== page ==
Kentucky

Hoping to save troubled Kentucky hospital, court approves order to switch operators

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A Kentucky bankruptcy court approved a deal Monday that would transfer control of the Southeastern Medical Center in Pineville from its current operator to the hospital’s bankruptcy trustee.

By the end of Monday, the trustee plans to reach a deal with a non-profit organization to operate the hospital for the next 60 days while the trustee searches for a potential buyer.

The hospital’s current operator, Pineville Medical Center, Inc., has struggled to maintain the hospital’s operations and finances.

As of Monday, PMC had missed its last three payrolls and related tax obligations totaling $700,000, failed to pay about $750,000 in rent, and recently lost its contract with the Centers for Medicare and Medicaid Services that allows it to serve patients enrolled in the federal health care programs.

The deal forgives PMC, a Deleware-based limited liability company, for the missed rent, and for alleged damages owed to the bankruptcy trustee that could be as high as $2.5 million (PMC disputes some of those damages), according to court records.

In addition, the deal would give PMC 50 percent of the net cash proceeds from the sale of the hospital once the trustee finds a final buyer, and would allow PMC to keep the money in its accounts receivable account — about $1.6 million, according to an attorney for the bankruptcy trustee.

The deal requires PMC to put the proceeds from the sale into a special account and use the money to pay its debts, its missed payroll and its tax obligations.

“The closure of the hospital would be very probable without this transaction,” said James Irving, a Louisville attorney representing PMC.

PMC is a subsidiary of Americore Health Enterprises, LLC., which operates four hospitals, including Southeastern and the Lee County Medical Center, according to its website.

Grant White, Americore Health’s founder and CEO, has “an affinity for rural communities” and “developed a rural health care business model that is less dependent on the government and optimizes the inherent value of each hospital.”

About 90 percent of Southeastern’s patients are on Medicaid or Medicare, said Jon Gay, an attorney for the bankruptcy trustee.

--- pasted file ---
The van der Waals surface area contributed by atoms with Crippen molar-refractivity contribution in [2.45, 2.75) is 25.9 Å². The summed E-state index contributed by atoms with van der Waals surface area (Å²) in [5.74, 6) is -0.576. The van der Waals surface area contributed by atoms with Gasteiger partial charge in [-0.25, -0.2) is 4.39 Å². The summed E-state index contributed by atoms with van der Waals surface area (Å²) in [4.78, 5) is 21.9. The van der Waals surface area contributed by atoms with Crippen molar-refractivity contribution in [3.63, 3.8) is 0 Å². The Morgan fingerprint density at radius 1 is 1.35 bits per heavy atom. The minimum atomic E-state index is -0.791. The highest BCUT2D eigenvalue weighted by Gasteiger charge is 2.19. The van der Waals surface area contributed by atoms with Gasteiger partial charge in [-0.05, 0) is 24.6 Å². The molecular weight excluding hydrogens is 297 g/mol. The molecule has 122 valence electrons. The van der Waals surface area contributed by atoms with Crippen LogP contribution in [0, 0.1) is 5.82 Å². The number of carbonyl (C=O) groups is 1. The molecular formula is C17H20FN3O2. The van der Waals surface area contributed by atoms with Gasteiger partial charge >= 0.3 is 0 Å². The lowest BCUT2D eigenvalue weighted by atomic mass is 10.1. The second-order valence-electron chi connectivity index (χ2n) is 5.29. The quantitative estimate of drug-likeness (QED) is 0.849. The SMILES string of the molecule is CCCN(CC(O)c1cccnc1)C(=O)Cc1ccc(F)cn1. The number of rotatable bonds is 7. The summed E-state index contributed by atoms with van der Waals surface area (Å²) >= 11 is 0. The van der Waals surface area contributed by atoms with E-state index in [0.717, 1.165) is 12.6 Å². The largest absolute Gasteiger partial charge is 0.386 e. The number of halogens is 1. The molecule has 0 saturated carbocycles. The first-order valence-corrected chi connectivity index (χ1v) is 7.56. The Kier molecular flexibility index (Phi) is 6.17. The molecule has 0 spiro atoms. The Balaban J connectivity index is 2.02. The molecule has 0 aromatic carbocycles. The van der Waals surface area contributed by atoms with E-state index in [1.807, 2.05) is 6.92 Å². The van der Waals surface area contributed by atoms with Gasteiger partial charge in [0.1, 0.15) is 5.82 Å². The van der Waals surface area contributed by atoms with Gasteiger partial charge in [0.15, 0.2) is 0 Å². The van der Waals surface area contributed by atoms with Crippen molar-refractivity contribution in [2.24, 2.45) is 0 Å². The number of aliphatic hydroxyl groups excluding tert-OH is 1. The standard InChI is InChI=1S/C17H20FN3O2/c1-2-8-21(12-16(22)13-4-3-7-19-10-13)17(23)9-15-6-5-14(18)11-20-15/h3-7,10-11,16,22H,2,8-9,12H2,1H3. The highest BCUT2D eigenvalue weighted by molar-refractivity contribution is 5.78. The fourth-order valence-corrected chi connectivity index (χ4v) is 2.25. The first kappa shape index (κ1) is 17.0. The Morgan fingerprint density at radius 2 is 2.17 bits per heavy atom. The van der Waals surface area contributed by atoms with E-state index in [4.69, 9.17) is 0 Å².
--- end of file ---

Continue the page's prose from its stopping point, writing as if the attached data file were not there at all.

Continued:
The trustee hopes the deal will give the hospital, which filed for Chapter 7 bankruptcy in November 2018, a chance to keep its Certificate of Need, a state-issued certification that allows it to continue operating.

Without the court’s approval of the transfer, Gay said the state would probably soon revoke the hospital’s certificate and force its closure. The revocation of the certificate would also decrease the value of the hospital by possibly 75 percent, Gay said.

The loss of Southeastern’s certificate would be “devestating” to the community, Gay said.

The City of Pineville has agreed to loan the new, non-profit operator $300,000 to keep the hospital open for the next 60 days while the trustee secures a deal with a buyer.

In a statement last week, Pineville Mayor Scott Madon assured residents that the hospital is open and will remain open.

The hospital’s closure would mean the loss of one of the top employers in Bell County, which, like many counties in southeastern Kentucky, has an unemployment rate well above the statewide average of 3.9 percent. The nearest hospital, in Barbourville, is about 14 miles away.

“As the people of Pineville know, the hospital is an important community asset,” Madon said.

In addition to the hospital’s financial struggles, a January report by the Kentucky State Survey Agency reported that the hospital failed to protect multiple patients from neglect, and was unable to provide important care in multiple cases.

In a statement to the Herald-Leader, April Washington, a spokesperson for the Centers for Medicare and Medicaid Services, said the agency would continue to work “to ensure the safety of all patients in this facility.”

“CMS does not shutter the doors of hospitals,” Washington said. “That is a solely a business decision made by the facility’s owners.”

Herald-Leader Reporter Linda Blackford explains how the secretive Kentucky Medical Services Foundation spends its money.



Will Wright is a corps member with Report for America, a national service program made possible in rural Appalachia with support from the Galloway Family Foundation. Reach him at 859-270-9760, @HLWright
Will Wright is a corps member with Report for America, a national service project made possible in Eastern Kentucky with support from the Galloway Family Foundation. Based in Pikeville, Wright joined the Herald-Leader in January 2018 and reports on Eastern Kentucky.
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